Tuesday, March 15, 2011

Review - You Will Meet a Tall dark Stranger

As Woody Allen's career has progressed over the past decade, I have found it increasingly difficult to tell his films apart. In the past, Allen has made wry spoofs, intelligent romantic comedies, visually stunning odes to the city he loves, homages to a bygone era rich in period detail, inventive experiments that played with his own persona, and even the odd emotionally challenging drama. In recent years, however, Allen has churned out an annual variation on a familiar morality tale, or a trifling comedy, with little evident joy or enthusiasm in his work. You Will Meet a Tall Dark Stranger is the fourth film Allen has made in London and it's yet another recycling of themes, ideas and characters from earlier, better films.

The one aspect of Allen's films that has remained at a consistently high standard has been the calibre of cast he has been able to attract to each project. Here, some fine actors do some solid work in roles that don't really stretch their abilities. Josh Brolin has a rumpled, cranky air as a struggling American writer married to Londoner (Naomi Watts), who is distracted by the beautiful woman (Freida Pinto) he spots through the window of the opposite flat. While he's occupied with that, Watts takes a job for a suave art dealer (Antonia Banderas), leading to some inevitable sexual tension, and her recently-divorced parents are both coping with their separation in different ways. Her mother (Gemma Jones) has taken solace in the words of a sham psychic (Pauline Collins), while her father (Anthony Hopkins) has married a dizzy prostitute (Lucy Punch).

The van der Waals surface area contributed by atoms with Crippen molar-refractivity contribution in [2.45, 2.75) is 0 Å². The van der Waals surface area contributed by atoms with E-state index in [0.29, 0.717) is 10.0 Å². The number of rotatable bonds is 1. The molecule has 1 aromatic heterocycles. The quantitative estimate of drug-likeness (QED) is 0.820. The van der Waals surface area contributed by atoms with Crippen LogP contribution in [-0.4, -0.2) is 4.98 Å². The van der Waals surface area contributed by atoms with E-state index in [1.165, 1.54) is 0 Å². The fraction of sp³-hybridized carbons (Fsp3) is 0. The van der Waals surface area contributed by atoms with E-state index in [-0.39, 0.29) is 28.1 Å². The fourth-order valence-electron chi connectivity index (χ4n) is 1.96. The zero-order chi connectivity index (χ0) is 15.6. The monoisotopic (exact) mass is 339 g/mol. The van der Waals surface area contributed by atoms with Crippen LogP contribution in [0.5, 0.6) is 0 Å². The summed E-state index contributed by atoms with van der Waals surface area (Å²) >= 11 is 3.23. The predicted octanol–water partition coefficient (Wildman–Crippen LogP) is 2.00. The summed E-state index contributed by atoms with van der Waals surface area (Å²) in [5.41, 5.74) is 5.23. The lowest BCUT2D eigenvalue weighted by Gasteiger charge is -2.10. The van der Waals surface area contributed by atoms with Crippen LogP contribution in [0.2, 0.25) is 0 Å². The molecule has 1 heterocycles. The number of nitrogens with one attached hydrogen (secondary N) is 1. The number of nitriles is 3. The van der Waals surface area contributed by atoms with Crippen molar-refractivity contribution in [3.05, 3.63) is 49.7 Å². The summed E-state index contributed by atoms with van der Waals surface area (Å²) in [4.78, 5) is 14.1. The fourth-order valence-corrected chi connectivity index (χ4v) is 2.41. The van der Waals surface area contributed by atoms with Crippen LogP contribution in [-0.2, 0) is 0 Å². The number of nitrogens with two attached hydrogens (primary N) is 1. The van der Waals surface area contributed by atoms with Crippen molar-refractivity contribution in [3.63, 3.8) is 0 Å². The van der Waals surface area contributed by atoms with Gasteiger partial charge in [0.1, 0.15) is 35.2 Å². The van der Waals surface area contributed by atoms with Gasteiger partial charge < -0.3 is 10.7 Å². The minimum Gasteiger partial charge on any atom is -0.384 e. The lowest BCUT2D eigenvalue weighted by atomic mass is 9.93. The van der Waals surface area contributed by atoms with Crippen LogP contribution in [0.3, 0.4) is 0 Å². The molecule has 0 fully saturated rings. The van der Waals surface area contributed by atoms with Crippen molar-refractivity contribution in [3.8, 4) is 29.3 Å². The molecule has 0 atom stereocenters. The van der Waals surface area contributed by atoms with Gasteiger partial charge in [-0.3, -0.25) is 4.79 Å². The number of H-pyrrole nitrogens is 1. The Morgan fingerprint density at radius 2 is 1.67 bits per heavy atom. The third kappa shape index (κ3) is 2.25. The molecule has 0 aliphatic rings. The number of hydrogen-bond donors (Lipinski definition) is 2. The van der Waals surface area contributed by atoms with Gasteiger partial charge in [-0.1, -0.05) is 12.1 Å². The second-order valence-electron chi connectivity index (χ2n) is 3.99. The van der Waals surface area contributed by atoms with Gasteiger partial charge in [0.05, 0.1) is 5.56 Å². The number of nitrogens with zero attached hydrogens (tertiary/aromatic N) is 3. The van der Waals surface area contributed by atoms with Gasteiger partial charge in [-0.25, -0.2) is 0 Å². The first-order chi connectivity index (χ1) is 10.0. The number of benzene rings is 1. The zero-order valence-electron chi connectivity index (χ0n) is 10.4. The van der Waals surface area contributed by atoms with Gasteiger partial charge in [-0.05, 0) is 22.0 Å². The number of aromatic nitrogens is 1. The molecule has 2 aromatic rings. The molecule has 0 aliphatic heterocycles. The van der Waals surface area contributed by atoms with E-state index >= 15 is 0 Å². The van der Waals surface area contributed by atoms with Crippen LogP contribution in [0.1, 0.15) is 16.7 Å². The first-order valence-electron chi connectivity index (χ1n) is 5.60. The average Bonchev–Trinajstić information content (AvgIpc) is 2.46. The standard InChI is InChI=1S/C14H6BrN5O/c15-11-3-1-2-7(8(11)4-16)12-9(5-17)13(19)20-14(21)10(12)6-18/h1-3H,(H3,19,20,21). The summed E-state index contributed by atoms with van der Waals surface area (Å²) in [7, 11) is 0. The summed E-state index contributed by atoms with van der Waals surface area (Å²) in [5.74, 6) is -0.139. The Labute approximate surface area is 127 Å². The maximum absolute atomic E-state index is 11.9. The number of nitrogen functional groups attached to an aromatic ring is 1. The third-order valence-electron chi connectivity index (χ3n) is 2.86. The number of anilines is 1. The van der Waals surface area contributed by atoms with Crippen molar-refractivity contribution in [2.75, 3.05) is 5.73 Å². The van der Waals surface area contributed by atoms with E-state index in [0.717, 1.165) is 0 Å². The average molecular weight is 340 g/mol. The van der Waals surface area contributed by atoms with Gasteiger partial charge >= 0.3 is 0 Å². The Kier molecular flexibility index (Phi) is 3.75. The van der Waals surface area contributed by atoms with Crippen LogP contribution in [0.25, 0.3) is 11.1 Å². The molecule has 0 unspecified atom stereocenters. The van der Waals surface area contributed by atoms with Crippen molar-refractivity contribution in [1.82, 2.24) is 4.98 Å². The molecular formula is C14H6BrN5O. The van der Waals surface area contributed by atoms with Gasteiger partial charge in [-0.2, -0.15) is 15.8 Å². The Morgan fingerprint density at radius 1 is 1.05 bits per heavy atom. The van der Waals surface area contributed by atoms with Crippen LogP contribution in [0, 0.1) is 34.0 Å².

Although Lucy Punch successfully brings a welcome energy and sharp sense of comic timing to her role, these characters are thin and shallow creations, existing only to be prodded down unconvincing and uninvolving plotlines that illuminate Allen's favourite themes. Of course, there's nothing wrong with a filmmaker exploring the same territory repeatedly, but they need to have something new to say on the matter, and I see nothing fresh in Allen's tale of obsession, cruel twists of fate and the meaningless randomness of life. Some characters do stupid things and get their comeuppance, some don't, and it's impossible to care about their fates either way.

Has Woody Allen actually forgotten how to make films? You Will Meet a Tall Dark Stranger is so full of stilted conversations and awkward compositions it's embarrassing, and one scene – a locker room fight – is one of the mostly ineptly staged sequences I've seen in years. The whole film feels aimless and sluggish, with Allen letting his various plot strands drag along while relying on an omniscient voiceover to tie things together, and he shows little interest in the city surrounding his characters – You Will Meet a Tall Dark Stranger could take place in London, New York, Paris, Rome, The Moon or wherever else the Allen travelling road show will pitch up next. This might not be the worst film Woody Allen has ever made, but I think it might be the most tired-looking, and each new release seems to take an increasing toll on this once vital filmmaker. You Will Meet a Tall Dark Stranger unwisely opens with Shakespeare's line that life is, "a tale told by an idiot, full of sound and fury, signifying nothing." Allen is no idiot, but his films these days do signify nothing, and when he no longer has the energy to muster up anything like sound and fury, what else is left?